Japan's Bull-Dog Sauce Co yesterday approved of a defense measure to ward off an unwanted takeover bid by Steel Partners Japan Strategic Fund (Offshore) LP, raising the ante in the battle to fend off the foreign fund.
Despite strong opposition from the Steel Partners' Japan arm, which holds the largest 10.15 percent stake in the firm, the iconic Japanese sauce maker won more than two-thirds of shareholders' votes to issue new shares as a defense measure.
The new shares, aimed to dilute the US fund's stake, will be allowed for its existing shareholders to buy, except Steel Partners.
With the Japanese company's intentions clear, a decision to be made by the Tokyo District Court will now prove crucial in the buyout battle.
The fund, headed by financier Warren Lichtenstein, took its fight to court earlier this month, seeking an injunction to bar Bull-Dog from activating the "poison pill" defense.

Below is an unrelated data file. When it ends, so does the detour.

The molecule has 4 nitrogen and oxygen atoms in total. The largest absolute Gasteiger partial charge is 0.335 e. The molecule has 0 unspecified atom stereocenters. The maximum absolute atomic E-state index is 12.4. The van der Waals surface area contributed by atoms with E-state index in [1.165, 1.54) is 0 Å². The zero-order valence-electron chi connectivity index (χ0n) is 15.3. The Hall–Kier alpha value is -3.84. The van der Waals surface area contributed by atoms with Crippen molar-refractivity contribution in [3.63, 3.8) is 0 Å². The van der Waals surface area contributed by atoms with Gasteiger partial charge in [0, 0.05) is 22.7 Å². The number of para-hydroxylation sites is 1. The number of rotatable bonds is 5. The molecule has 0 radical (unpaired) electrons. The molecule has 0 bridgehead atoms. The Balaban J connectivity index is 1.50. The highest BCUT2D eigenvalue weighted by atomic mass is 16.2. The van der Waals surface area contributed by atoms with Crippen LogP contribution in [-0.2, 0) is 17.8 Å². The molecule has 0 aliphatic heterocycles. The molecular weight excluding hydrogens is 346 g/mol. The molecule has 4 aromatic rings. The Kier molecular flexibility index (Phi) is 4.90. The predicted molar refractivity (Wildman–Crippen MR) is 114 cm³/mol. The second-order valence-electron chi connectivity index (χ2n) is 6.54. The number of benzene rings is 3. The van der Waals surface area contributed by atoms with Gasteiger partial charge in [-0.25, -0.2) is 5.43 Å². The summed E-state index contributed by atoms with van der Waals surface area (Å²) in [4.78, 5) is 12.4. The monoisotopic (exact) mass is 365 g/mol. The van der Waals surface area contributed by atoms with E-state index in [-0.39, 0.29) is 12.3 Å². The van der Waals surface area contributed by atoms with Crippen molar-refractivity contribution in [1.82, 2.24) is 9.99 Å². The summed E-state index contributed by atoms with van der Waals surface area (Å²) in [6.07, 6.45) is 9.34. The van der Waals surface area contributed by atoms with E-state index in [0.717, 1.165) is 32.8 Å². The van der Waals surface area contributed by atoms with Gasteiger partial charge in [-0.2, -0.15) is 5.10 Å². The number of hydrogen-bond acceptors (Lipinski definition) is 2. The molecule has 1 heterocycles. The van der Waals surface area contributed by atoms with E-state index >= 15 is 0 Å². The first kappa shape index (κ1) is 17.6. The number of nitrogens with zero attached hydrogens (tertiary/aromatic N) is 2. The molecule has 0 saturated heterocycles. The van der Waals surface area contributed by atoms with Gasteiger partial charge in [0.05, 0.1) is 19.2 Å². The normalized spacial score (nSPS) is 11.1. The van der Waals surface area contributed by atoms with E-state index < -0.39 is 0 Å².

Steel Partners argued the measures are discriminatory and violate Japanese law.
After yesterday's shareholders' meeting, Lichtenstein immediately released a comment, saying: "We are disappointed that the proposed stock acquisition rights [SARs] have been approved."
"We believe this anti-takeover measure will materially harm the company's value," he said in the statement. "Such a scheme, if allowed to be carried out, would be detrimental to the legal framework of corporate Japan."
Steel Partners "plans to continue to seek to block the issuance of the SARs through legal action," the statement said.
Steel Partners' Japan unit hiked its tender offer price for the Japanese sauce maker to ?1,700 (US$13.72) per share from ?1,584 and extended the term of the bid until Aug. 10, from Thursday.
Lichtenstein, who faced a media scrum when he held his first press conference in Japan earlier this month, said his offer was a "win-win opportunity" for investors, the company and its employees.
He also accused Bull-Dog's management of failing in its duty to shareholders.
Many companies have been adopting poison pill-style takeover bids in Japan, where foreign hostile takeover bids are still rare and buyout funds have been traditionally viewed as corporate vultures.
Steel Partners has also sought a controlling stake in Sapporo Holdings Ltd, Japan's third-largest beermaker, but the Japanese brewer has also so far shunned its advances.
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